140 Acres of Land Preserved at Cedarville
One hundred forty acres of land in Cedarville has become the Les Cheneaux Foundation Nature Preserve, following the Les Cheneaux Foundation's donation of land to Little Traverse Conservancy. The parcel includes one-half mile of shoreline along Lake Huron at the west entrance to the Les Cheneaux Channel. It also extends north from the water up to M-134, where 36 acres at the corner of the highway and Four-Mile Block Road will become a permanent green space. The property is at the west entrance to the village of Cedarville, and will be open to the public, as all conservancy preserves are, said Tom Lagerstom, associate director of Little Traverse Conservancy.
The new preserve was established in late fall and announced this month, along with nearly 3,000 acres of preserves and conservation easements established elsewhere in northern Michigan during 2006. The new Clark Township preserve will be adjacent to Marquette Island, which has the largest area of conserved property of all the Les Cheneaux Islands. At the end of 2005, 943 acres and 1.75 miles of lakefront were transferred to Little Traverse Conservancy's stewardship, placing a total of 1,200 acres of Marquette Island under protection from future development. The total acreage is comprised of three preserves established on the island, including the two-part Aldo Leopold Preserve at the north and south sides of the island, named for the legendary conservationist who spent summers on Marquette Island. The other two preserves are the Seiberling Stewart Preserve on Marquette Bay, and the Sheppard- Hardy Preserve on Cube Point.
Little Traverse Conservancy also established a conservation easement on 2,300 acres and three miles of river frontage in Chippewa and Luce counties near Newberry. The river frontage is on the Hendrie and Tahquamenon rivers in those counties.
On Drummond Island in Chippewa County, the conservancy bought two pieces, including an 80- acre parcel close to a recreation and marina area, and a 20-acre parcel near the island's Four Corners area. The Conservancy plans to further develop the trail network already on the 80 acres and promote public use of the land.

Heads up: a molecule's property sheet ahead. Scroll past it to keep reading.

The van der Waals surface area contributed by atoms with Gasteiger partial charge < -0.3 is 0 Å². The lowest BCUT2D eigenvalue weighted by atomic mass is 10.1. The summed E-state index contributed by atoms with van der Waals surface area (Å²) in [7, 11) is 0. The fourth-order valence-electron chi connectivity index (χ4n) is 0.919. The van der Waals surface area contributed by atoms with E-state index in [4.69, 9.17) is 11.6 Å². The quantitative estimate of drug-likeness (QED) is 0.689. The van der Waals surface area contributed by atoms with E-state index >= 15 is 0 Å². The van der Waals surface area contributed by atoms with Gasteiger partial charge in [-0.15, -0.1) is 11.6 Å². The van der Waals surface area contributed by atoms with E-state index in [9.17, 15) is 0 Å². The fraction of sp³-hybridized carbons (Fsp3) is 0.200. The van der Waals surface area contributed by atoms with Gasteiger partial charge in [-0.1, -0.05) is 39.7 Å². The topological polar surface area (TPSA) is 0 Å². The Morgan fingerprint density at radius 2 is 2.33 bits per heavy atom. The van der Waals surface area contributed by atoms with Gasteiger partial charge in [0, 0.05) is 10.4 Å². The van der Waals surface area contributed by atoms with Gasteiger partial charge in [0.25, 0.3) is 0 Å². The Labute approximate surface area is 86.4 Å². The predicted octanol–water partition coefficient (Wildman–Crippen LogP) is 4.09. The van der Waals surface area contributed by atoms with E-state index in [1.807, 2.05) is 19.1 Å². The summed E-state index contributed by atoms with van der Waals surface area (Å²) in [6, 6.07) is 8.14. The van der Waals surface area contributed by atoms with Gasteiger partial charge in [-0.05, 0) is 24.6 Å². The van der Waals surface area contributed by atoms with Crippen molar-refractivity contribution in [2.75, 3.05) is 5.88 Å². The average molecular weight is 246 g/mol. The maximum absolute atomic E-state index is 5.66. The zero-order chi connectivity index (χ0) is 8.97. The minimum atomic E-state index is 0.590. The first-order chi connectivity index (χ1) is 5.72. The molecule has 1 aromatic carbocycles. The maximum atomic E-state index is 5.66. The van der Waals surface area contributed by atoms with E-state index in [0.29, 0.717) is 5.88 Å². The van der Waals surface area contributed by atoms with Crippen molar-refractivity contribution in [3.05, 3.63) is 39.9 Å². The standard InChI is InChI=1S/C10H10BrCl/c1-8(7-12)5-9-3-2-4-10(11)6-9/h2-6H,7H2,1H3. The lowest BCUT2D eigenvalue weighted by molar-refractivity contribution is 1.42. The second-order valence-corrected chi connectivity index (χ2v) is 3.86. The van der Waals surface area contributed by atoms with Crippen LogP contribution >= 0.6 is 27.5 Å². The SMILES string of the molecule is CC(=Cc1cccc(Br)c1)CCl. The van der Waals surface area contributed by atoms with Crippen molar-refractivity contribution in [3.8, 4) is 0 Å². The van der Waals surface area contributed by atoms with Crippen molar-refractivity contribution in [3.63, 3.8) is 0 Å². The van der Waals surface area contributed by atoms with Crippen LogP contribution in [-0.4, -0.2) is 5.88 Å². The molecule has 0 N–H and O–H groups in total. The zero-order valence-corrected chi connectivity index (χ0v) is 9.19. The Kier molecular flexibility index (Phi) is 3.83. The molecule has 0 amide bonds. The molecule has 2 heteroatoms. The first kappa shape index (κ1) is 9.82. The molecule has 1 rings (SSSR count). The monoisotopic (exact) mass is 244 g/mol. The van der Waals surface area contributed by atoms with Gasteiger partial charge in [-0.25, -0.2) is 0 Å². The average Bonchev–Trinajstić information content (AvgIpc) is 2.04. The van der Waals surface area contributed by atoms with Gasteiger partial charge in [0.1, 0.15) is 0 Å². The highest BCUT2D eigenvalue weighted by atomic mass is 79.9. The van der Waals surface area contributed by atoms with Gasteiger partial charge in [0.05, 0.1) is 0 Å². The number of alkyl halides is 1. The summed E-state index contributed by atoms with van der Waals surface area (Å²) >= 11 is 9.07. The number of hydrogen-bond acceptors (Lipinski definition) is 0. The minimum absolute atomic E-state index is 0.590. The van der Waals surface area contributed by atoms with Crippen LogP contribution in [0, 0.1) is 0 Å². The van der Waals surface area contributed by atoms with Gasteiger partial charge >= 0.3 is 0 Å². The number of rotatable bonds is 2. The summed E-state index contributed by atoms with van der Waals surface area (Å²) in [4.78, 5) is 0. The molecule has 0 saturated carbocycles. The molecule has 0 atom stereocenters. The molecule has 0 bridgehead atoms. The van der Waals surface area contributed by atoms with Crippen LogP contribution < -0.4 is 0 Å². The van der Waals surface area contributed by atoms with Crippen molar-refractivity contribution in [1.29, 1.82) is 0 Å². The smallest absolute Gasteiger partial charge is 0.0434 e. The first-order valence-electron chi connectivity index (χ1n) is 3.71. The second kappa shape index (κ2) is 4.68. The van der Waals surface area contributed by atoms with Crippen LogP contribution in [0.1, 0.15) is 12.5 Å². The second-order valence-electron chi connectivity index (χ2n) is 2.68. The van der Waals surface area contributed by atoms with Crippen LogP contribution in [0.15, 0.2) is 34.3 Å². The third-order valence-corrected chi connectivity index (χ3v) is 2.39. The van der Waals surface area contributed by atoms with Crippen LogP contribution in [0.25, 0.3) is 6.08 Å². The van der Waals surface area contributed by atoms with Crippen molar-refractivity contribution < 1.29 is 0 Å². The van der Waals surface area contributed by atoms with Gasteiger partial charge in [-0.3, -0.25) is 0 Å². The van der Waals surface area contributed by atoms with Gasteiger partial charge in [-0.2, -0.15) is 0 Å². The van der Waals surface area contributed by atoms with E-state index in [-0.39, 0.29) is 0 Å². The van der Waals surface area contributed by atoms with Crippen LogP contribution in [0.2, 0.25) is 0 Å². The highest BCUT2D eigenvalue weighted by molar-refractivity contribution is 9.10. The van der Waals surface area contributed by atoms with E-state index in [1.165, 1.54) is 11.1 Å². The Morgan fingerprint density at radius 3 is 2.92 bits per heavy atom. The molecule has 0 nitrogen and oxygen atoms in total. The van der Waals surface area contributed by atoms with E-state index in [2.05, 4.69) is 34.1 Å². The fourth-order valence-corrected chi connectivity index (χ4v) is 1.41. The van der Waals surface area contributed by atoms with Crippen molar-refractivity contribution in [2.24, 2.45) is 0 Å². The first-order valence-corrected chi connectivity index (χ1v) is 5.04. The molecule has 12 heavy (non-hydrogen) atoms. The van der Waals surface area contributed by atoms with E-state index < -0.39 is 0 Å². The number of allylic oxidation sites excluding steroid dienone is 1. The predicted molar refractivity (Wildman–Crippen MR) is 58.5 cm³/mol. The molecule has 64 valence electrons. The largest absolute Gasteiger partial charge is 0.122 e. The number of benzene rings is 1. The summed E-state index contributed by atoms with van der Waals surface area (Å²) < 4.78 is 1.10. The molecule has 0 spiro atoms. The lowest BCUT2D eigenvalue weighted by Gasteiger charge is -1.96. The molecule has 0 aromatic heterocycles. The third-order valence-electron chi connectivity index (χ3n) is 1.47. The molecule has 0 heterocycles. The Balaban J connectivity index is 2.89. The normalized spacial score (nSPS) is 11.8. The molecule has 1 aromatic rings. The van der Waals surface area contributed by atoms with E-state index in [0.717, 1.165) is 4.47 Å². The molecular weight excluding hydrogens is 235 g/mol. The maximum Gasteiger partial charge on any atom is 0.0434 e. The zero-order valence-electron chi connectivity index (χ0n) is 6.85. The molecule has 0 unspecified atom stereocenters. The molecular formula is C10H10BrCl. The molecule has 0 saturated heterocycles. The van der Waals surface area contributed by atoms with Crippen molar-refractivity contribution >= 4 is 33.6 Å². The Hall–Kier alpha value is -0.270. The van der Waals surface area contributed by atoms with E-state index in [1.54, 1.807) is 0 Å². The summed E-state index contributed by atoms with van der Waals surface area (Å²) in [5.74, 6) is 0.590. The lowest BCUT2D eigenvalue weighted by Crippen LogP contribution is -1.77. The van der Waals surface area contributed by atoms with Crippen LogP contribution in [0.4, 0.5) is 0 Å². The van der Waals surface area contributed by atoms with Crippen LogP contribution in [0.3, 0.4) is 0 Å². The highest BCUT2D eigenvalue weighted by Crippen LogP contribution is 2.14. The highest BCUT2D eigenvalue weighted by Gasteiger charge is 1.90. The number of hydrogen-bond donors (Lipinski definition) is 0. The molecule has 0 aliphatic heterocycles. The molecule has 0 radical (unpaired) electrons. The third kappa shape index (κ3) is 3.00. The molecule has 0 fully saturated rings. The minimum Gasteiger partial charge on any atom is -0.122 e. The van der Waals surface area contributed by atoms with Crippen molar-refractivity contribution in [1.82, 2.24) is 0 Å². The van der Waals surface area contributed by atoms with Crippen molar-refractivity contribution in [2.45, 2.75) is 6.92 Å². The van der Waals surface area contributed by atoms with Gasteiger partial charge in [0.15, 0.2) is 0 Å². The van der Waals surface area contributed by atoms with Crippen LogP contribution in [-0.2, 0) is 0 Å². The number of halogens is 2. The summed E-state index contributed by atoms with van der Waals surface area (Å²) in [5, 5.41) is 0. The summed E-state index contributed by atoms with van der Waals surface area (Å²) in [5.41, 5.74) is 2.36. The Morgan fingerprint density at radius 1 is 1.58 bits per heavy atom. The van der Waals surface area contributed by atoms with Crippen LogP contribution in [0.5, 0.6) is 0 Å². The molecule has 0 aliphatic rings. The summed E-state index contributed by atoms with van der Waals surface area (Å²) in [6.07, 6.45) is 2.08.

The conservancy also bought a 140-acre addition to the Round Island Point Preserve in Chippewa County, southwest of Sault Ste. Marie. The additional acreage will increase the preserve's size to 1,024 acres.
In the northern Lower Peninsula, the conservancy placed conservation easements on 446 acres of privately owned land along US-31, in Charlevoix County; and established a conservation easement on 63 acres of private property in Emmet County.
Little Traverse Conservancy's work in 2006 included 24 land protection projects that permanently protect 3,475 acres of land as nature preserves or under conservation easements. The conservancy is a 34- year-old nonprofit organization that has more than 175 nature preserves in northern Michigan. It also monitors 153 conservation easements on privately owned properties in Charlevoix, Cheboygan, Emmet, Mackinac, and Chippewa counties.
A conservation easement is a legal vehicle by which conservancies prevent future development of land. Land owned by a conservancy and established as a preserve must be open to the public, however the conservancy may limit certain types of use on those lands considered detrimental, such as campfires or timber harvesting.
Little Traverse Conservancy also provides environmental eduation, and estimates that 5,000 young people have participated in an environmental education program offered at nature preserves and natural areas in the northern Lower Peninsula and Upper Peninsula.